12 Sep 2011

A Bald Economist Gives Financial Advice to Young People

Shameless Self-Promotion 18 Comments

That was my original title, but the suits in Auburn toned it down. An excerpt:

It seems counterintuitive, but when a religious person tithes (or when a nonreligious person gives to charitable causes) there is somehow more money each month to work with. For tithing — where a person is supposed to give a specific percentage of income to the church — I think it’s because the practice forces a person to stay on top of his finances.

More generally, by focusing attention away from oneself, things become clearer and it’s easier for a person to do the “responsible” things like avoiding impulse purchases and doing the extra work needed to bring in more income.

This last point is crucial for people who are suffering from depression and are in a financial hole. Part of what keeps them there is that, deep down, they don’t think they deserve to live stress free like the other people they see around them, who somehow have their act together and don’t let bills pile up on the kitchen table. By bringing in the church (or a charity that the person really respects), the depressed and financially beleaguered person can stop dwelling on self-loathing and instead focus on helping others.

18 Responses to “A Bald Economist Gives Financial Advice to Young People”

  1. Raja K says:

    You don’t have TV?! What do your kids do?

    • Joseph Fetz says:

      I grew up on TV. But, for the 4 years that I was in the military I never had time to sleep much let alone watch TV. When I got out and tried to watch TV, I just couldn’t do it. Though, when I work out of town and live out of a hotel room, I do watch Family Guy and Tosh.O.

  2. Scott says:

    I lost my TV in grad school, too (well, a little after, actually. It died of atrophy — I got tired of moving a thing I didn’t use). It’s great and I haven’t looked back. You also save the cable bill.


  3. AP Lerner says:

    Saving more is great advice. Well done. You should have included this chart in your piece to further bring home the point.


    • Giovanni P says:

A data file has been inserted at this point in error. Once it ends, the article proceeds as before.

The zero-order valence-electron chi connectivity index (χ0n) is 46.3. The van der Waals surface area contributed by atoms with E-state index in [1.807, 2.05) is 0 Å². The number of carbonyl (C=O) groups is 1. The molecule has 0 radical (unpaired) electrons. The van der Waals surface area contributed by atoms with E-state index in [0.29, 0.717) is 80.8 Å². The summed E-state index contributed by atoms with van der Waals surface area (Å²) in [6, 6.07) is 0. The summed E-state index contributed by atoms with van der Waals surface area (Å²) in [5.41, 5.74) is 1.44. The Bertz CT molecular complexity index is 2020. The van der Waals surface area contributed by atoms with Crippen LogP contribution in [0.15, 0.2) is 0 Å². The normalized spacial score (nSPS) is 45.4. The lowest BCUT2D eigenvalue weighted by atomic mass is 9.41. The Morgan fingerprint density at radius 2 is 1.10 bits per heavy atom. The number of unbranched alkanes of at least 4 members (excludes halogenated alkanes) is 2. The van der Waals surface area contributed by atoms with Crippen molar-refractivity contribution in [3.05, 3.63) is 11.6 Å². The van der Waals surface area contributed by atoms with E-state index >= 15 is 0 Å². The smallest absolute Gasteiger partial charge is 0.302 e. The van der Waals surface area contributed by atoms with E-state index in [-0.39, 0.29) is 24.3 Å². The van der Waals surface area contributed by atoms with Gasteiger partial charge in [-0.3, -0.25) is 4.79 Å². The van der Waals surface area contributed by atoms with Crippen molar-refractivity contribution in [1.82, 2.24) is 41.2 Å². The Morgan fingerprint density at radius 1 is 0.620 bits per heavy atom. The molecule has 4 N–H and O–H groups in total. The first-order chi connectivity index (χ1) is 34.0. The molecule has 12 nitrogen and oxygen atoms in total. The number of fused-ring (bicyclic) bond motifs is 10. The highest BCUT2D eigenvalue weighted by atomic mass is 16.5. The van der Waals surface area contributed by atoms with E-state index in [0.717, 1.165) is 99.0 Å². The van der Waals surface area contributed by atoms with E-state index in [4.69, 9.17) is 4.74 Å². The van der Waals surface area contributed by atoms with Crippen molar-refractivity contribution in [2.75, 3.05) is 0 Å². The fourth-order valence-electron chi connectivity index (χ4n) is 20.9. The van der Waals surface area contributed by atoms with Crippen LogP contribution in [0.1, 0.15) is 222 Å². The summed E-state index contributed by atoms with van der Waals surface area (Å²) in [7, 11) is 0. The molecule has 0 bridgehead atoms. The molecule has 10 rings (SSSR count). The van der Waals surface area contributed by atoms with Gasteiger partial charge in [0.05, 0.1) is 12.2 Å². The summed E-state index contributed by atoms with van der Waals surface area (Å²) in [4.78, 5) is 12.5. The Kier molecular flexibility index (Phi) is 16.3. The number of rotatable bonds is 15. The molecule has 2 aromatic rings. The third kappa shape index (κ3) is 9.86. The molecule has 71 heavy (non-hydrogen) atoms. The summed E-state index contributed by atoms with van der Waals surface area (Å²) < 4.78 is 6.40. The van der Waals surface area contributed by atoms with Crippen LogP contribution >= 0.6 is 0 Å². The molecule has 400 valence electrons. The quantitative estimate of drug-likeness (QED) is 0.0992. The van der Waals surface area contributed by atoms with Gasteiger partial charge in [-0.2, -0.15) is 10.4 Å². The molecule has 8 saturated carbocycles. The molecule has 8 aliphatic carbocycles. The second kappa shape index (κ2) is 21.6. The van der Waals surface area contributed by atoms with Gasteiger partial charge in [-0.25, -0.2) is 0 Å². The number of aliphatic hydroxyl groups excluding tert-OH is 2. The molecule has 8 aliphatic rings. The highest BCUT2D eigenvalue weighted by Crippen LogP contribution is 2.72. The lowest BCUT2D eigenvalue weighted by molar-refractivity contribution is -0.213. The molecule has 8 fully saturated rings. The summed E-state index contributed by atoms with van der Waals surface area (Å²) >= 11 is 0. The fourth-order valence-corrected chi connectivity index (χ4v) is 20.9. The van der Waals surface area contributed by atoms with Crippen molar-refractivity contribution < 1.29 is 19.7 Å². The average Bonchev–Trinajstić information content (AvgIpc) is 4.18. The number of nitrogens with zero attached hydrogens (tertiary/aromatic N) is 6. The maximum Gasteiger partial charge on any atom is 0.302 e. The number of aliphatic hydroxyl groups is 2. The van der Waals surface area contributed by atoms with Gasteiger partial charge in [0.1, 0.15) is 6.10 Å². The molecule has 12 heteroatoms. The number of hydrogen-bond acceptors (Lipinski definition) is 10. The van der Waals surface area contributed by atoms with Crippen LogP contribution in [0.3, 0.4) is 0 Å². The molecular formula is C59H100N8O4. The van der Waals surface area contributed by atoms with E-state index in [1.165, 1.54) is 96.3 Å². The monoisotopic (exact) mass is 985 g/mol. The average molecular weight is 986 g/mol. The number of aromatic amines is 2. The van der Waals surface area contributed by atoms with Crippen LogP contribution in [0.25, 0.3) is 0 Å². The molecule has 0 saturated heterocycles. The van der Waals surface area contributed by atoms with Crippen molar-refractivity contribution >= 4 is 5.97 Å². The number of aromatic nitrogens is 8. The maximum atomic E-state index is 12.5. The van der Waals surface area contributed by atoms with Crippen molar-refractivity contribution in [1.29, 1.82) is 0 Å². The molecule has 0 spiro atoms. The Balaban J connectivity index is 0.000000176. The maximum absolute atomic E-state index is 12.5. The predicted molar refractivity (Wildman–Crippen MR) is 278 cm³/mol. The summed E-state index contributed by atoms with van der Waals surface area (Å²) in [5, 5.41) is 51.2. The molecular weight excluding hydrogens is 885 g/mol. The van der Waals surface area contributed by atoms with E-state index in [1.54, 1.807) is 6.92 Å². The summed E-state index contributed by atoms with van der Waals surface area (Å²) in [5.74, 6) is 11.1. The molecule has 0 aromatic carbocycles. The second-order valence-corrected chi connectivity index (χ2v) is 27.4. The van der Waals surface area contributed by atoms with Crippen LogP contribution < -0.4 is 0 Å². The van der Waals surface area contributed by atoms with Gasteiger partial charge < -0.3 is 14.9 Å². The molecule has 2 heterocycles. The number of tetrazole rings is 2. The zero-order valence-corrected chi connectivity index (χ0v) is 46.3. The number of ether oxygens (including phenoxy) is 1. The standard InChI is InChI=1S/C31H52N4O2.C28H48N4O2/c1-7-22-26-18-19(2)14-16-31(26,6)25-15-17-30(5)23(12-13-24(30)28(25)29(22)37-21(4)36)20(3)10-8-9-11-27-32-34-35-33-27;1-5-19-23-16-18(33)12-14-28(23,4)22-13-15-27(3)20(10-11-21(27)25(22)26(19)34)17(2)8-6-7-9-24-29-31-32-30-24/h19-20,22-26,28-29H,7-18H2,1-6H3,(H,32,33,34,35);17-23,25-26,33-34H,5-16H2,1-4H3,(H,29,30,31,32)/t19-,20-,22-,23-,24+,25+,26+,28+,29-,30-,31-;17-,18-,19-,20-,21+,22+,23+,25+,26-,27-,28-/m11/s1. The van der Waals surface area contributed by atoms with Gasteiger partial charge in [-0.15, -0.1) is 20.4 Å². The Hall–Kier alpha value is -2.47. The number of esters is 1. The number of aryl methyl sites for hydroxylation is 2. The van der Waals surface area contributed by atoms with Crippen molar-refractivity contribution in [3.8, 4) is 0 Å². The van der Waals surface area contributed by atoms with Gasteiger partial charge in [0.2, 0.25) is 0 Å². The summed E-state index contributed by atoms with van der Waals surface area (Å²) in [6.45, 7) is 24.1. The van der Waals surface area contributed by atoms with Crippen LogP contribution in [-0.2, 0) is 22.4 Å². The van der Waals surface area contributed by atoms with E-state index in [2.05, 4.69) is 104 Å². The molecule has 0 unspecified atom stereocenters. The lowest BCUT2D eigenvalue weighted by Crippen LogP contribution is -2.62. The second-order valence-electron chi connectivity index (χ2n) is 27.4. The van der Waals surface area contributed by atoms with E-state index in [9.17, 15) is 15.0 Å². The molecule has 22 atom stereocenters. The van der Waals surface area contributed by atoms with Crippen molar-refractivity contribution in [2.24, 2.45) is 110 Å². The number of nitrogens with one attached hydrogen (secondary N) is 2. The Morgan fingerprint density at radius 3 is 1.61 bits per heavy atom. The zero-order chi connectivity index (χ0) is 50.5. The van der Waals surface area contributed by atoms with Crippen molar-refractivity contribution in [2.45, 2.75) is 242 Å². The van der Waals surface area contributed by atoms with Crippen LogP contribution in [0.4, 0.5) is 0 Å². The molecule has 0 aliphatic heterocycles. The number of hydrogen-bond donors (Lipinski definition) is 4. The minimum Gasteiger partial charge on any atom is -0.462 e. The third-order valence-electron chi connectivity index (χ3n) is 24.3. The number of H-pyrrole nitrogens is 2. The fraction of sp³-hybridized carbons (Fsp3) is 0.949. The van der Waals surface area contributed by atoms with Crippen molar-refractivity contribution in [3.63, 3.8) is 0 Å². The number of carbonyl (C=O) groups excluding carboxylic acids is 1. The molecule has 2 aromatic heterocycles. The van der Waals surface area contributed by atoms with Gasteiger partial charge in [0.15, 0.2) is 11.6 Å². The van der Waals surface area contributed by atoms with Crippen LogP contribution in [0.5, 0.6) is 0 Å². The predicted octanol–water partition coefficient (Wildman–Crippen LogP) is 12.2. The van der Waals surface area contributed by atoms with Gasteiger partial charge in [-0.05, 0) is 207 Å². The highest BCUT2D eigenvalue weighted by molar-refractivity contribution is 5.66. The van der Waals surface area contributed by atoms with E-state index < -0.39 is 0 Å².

you’re kidding, right? this is just a mirrored image, not real data.

      • AP Lerner says:

        Real data that can be found at the bea website. The fact that is a mirror image is the point. public deficts = private savings, to the penny. All day, throughout history.

    • bobmurphy says:

      AP, do I detect sarcasm? If you’re saying, “It’s dumb to tell people to save more, since private saving is just the flip-side of a gov’t deficit,” then you will undermine all the hard work Mosler et al. have been doing in criticizing the Tea Party. But that wouldn’t surprise me I guess.

      • JimS says:

        But saving does not necessarily mean money in the bank. Your money may be saved in metals, or in my case cattle, or tools; these things are saleable and can also produce income. I have four streams of income. The only debt I carry is a student loan and how I hate that. I will never incur debt again. I have a TV but it gets nothing. I use it to watch dvds on occasion.

        The two main things about NOT watching tv is it frees up a lot of time and, most importantly, you are not caught in the rut of main stream thought. If you read classical rhetoric or critial writing and stay away from tv, you will come to view the world in a way very different than the tv mob. You will also be far less likely to be caught up in mainstream bs.


      • Desolation Jones says:

        I think he’s saying savings is good (not sarcastically) so the government should provide more through deficits.

        • AP Lerner says:

          Yup yup…thanks!

      • Daniel Hewitt says:

        AP Lerner is just saying that if we all saved more, the government could run a deficit and bring about recovery.

        Jeez, he’s only trying to help.

      • AP Lerner says:

        When I said ‘Saving more is great advice. Well done’ I was not being sarcastic at all. If it came across that way, my apologies. I think it’s very smart and admirable to encourage more savings. I am all aboard. But it would be a more complete lesson to explain where those savings come from, hence including the chart in your lesson.

        “But that wouldn’t surprise me I guess”

        Now are you being sarcastic? 🙂

    • Bala says:

      Geez!! I wonder how people saved before governments came along and started building deficits. Any enlightenment, AP?

  4. Silas Barta says:

    I’m going to tithe to the Singularity Institute (maybe).

  5. John Dougan says:

    Interesting. That’s part of the reason I regularly support Kickstarter projects. I like the idea of helping a new business to have a debt free startup.

  6. Desolation Jones says:

    Get rid of your TV? Now I know for sure Austrian economics is bunk!

    Okay, okay, technically you can still watch television programs on your computer as mentioned (as I do actually). But still… The general message I got was to start watching less TV. That’s bad advice. It’s no coincidence that Murphy stopped watching TV when it was generally awful. The problem is that he stopped watching TV exactly around the time TV started to become awesome. The last decade saw the advent of top quality serialized dramatic television and it has recently gotten even better. Sadly, the best is shown on cable and on premium channels, but that’s what DVDS and the internet is for. I rarely watch movies anymore unless someone really wants to. TV is just so much better. You don’t know what you’re missing out on. Deadwood, The Wire, Dexter, Breaking Bad, Rome, Battlestar Galactica (the new one), Game of Thrones, Carnivale, etc..

  7. Jeff says:

    I liked your original title better. 🙂

  8. David S. says:

    You’re sure as hell not a psychologist either. I await a post and/or article about gold prices reflecting expected real interest rates.